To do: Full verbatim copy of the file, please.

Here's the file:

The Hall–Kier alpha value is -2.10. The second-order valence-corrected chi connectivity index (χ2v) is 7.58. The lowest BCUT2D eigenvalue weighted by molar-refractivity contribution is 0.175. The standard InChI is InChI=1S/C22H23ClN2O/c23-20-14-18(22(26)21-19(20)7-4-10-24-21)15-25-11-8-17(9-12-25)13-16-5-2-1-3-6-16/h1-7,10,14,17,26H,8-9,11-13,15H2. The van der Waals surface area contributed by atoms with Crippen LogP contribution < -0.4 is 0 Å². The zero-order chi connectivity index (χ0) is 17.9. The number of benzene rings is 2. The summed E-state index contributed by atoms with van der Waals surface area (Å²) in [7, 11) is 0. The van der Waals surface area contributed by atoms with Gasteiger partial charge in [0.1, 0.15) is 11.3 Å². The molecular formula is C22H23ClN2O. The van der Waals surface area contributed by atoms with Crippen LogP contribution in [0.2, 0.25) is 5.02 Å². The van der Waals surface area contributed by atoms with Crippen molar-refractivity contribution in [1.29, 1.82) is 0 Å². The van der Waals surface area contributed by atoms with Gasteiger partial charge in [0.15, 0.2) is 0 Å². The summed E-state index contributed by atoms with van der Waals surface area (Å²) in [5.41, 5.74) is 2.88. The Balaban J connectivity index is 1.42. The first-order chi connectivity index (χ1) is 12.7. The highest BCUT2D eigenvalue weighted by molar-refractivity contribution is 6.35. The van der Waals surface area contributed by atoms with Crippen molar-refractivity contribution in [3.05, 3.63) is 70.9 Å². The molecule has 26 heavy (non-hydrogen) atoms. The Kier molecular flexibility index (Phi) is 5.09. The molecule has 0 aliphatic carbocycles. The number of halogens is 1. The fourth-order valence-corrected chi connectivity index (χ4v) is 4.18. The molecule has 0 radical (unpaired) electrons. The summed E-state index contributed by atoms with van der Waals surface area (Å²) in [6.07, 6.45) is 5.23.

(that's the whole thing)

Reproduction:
The Hall–Kier alpha value is -2.10. The second-order valence-corrected chi connectivity index (χ2v) is 7.58. The lowest BCUT2D eigenvalue weighted by molar-refractivity contribution is 0.175. The standard InChI is InChI=1S/C22H23ClN2O/c23-20-14-18(22(26)21-19(20)7-4-10-24-21)15-25-11-8-17(9-12-25)13-16-5-2-1-3-6-16/h1-7,10,14,17,26H,8-9,11-13,15H2. The van der Waals surface area contributed by atoms with Crippen LogP contribution < -0.4 is 0 Å². The zero-order chi connectivity index (χ0) is 17.9. The number of benzene rings is 2. The summed E-state index contributed by atoms with van der Waals surface area (Å²) in [7, 11) is 0. The van der Waals surface area contributed by atoms with Gasteiger partial charge in [0.1, 0.15) is 11.3 Å². The molecular formula is C22H23ClN2O. The van der Waals surface area contributed by atoms with Crippen LogP contribution in [0.2, 0.25) is 5.02 Å². The van der Waals surface area contributed by atoms with Crippen molar-refractivity contribution in [1.29, 1.82) is 0 Å². The van der Waals surface area contributed by atoms with Gasteiger partial charge in [0.15, 0.2) is 0 Å². The summed E-state index contributed by atoms with van der Waals surface area (Å²) in [5.41, 5.74) is 2.88. The Balaban J connectivity index is 1.42. The first-order chi connectivity index (χ1) is 12.7. The highest BCUT2D eigenvalue weighted by molar-refractivity contribution is 6.35. The van der Waals surface area contributed by atoms with Crippen molar-refractivity contribution in [3.05, 3.63) is 70.9 Å². The molecule has 26 heavy (non-hydrogen) atoms. The Kier molecular flexibility index (Phi) is 5.09. The molecule has 0 aliphatic carbocycles. The number of halogens is 1. The fourth-order valence-corrected chi connectivity index (χ4v) is 4.18. The molecule has 0 radical (unpaired) electrons. The summed E-state index contributed by atoms with van der Waals surface area (Å²) in [6.07, 6.45) is 5.23.